We’ve talked about how converting soup recipes is a pretty easy process, but if you are adding meat to the soup, we usually recommend pre-cooking it on the “Saute” function beforehand. If you want to make a good minestrone and need to add pasta to your soup, you can let the noodles cook right in the soup. Just remember to only let your pasta be in the pressure cooker for the right amount of time because no one likes mushy noodles!


Step 5: Choose a pressure release setting

We’re almost done with the basic steps you need to take to make your favorite meals in an Instant Pot. The last cooking step is determining what type of pressure release to use. Since your IP will have built up a lot of pressure inside (that’s kinda the point), it will need to be released either quickly or slowly. 

While release timing is really dependent on Instant Pot size and volume of ingredients, here are some general guidelines:

  • Quick Pressure Release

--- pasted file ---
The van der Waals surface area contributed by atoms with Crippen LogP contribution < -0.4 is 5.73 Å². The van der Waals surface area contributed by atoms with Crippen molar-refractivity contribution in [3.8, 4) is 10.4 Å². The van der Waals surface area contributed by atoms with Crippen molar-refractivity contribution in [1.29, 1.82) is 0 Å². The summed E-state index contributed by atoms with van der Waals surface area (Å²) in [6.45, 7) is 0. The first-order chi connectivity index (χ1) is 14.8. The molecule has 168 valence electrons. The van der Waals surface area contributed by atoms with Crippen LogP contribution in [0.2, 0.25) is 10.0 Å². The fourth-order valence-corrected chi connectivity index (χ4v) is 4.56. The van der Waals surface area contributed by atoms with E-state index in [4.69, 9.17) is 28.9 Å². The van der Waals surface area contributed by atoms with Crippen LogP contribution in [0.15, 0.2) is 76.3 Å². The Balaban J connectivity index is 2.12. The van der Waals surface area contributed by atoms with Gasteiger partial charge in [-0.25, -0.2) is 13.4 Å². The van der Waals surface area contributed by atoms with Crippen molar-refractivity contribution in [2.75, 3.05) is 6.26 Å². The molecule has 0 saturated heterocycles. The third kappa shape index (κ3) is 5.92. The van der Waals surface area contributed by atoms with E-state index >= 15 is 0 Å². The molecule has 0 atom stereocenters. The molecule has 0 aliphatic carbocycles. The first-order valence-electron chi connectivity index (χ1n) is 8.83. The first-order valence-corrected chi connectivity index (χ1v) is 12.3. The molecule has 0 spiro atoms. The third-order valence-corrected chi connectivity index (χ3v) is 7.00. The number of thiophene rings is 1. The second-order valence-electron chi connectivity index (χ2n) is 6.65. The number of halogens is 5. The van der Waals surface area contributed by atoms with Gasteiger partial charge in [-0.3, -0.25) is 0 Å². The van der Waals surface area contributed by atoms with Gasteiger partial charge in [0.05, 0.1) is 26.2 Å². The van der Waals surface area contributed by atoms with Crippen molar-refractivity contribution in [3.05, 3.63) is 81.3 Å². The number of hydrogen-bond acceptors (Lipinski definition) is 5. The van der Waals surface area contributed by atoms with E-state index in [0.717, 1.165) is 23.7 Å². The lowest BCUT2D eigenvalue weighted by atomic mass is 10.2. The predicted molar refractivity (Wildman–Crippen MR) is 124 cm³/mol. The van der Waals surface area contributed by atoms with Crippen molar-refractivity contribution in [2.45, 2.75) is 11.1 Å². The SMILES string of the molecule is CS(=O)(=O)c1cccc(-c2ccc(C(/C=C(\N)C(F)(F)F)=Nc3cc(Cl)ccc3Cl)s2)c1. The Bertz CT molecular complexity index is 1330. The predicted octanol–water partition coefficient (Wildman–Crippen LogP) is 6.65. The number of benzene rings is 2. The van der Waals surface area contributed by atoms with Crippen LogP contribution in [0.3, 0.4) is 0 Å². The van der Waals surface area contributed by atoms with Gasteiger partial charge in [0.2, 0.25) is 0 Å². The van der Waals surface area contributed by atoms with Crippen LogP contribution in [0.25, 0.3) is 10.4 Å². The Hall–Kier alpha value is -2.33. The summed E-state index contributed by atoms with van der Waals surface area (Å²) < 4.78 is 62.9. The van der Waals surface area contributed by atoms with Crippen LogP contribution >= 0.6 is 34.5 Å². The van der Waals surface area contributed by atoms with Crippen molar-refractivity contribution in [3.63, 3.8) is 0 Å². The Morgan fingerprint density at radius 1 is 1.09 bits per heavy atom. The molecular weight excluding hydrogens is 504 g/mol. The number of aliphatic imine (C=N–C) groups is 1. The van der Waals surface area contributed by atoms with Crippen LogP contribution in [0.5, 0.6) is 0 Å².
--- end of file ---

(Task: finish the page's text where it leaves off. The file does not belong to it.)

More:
• Good for delicate cuts of meat, seafood, pastas, and quick-cooking vegetables
  • Natural Pressure Release
    • Good for soups, starchy dishes, and tough cuts of meat
    • Most meats work well with an NPR for no more than 10 minutes, and then a manual release of the remaining pressure
    • For most other ingredients, do not let the release surpass 5 minutes to prevent overcooking

Step 6: Jot down notes

Lastly, and as you can probably tell by now, converting recipes for your Instant Pot is solely reliant on cut-and-dry formulas. There will always be a process of fine tuning so you get your most beloved recipes exactly how you want them. That’s why it’s a smart idea to keep notes of what went well and what to change each time you finish cooking / eating an IP meal.


You are now equipped with the 6 main steps to start converting your recipes into Instant Pot successes. How do you feel? Ready to take on dinnertime with a new fervor? If it seems a little intimidating at first and maybe not quite worth it, we guarantee that these steps can become second nature with only a little practice. All you need is our handy Instant Pot Conversion cheat sheet and you’ll be on your way to the fastest cooking of your life!


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How to Convert Recipes for the Instant Pot | Cook SmartsHow to Convert Recipes for the Instant Pot | Cook SmartsHow to Convert Recipes for the Instant Pot | Cook Smarts